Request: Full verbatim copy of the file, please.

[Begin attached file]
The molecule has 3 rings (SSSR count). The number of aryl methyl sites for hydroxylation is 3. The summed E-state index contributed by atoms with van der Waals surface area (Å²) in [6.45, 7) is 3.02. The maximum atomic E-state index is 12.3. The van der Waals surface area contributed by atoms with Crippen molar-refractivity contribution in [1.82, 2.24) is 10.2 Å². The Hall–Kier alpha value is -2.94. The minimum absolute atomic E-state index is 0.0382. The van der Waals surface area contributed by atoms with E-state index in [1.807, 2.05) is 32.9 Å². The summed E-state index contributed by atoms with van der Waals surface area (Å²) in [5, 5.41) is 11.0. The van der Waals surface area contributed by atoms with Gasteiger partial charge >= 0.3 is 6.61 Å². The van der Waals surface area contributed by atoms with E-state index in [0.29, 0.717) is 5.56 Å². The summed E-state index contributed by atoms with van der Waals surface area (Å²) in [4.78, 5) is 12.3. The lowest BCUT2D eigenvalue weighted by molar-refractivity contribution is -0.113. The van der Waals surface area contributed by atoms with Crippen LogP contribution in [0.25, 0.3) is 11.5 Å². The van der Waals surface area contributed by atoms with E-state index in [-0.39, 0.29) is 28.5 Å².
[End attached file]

The molecule has 3 rings (SSSR count). The number of aryl methyl sites for hydroxylation is 3. The summed E-state index contributed by atoms with van der Waals surface area (Å²) in [6.45, 7) is 3.02. The maximum atomic E-state index is 12.3. The van der Waals surface area contributed by atoms with Crippen molar-refractivity contribution in [1.82, 2.24) is 10.2 Å². The Hall–Kier alpha value is -2.94. The minimum absolute atomic E-state index is 0.0382. The van der Waals surface area contributed by atoms with E-state index in [1.807, 2.05) is 32.9 Å². The summed E-state index contributed by atoms with van der Waals surface area (Å²) in [5, 5.41) is 11.0. The van der Waals surface area contributed by atoms with Gasteiger partial charge >= 0.3 is 6.61 Å². The van der Waals surface area contributed by atoms with E-state index in [0.29, 0.717) is 5.56 Å². The summed E-state index contributed by atoms with van der Waals surface area (Å²) in [4.78, 5) is 12.3. The lowest BCUT2D eigenvalue weighted by molar-refractivity contribution is -0.113. The van der Waals surface area contributed by atoms with Crippen LogP contribution in [0.25, 0.3) is 11.5 Å². The van der Waals surface area contributed by atoms with E-state index in [-0.39, 0.29) is 28.5 Å².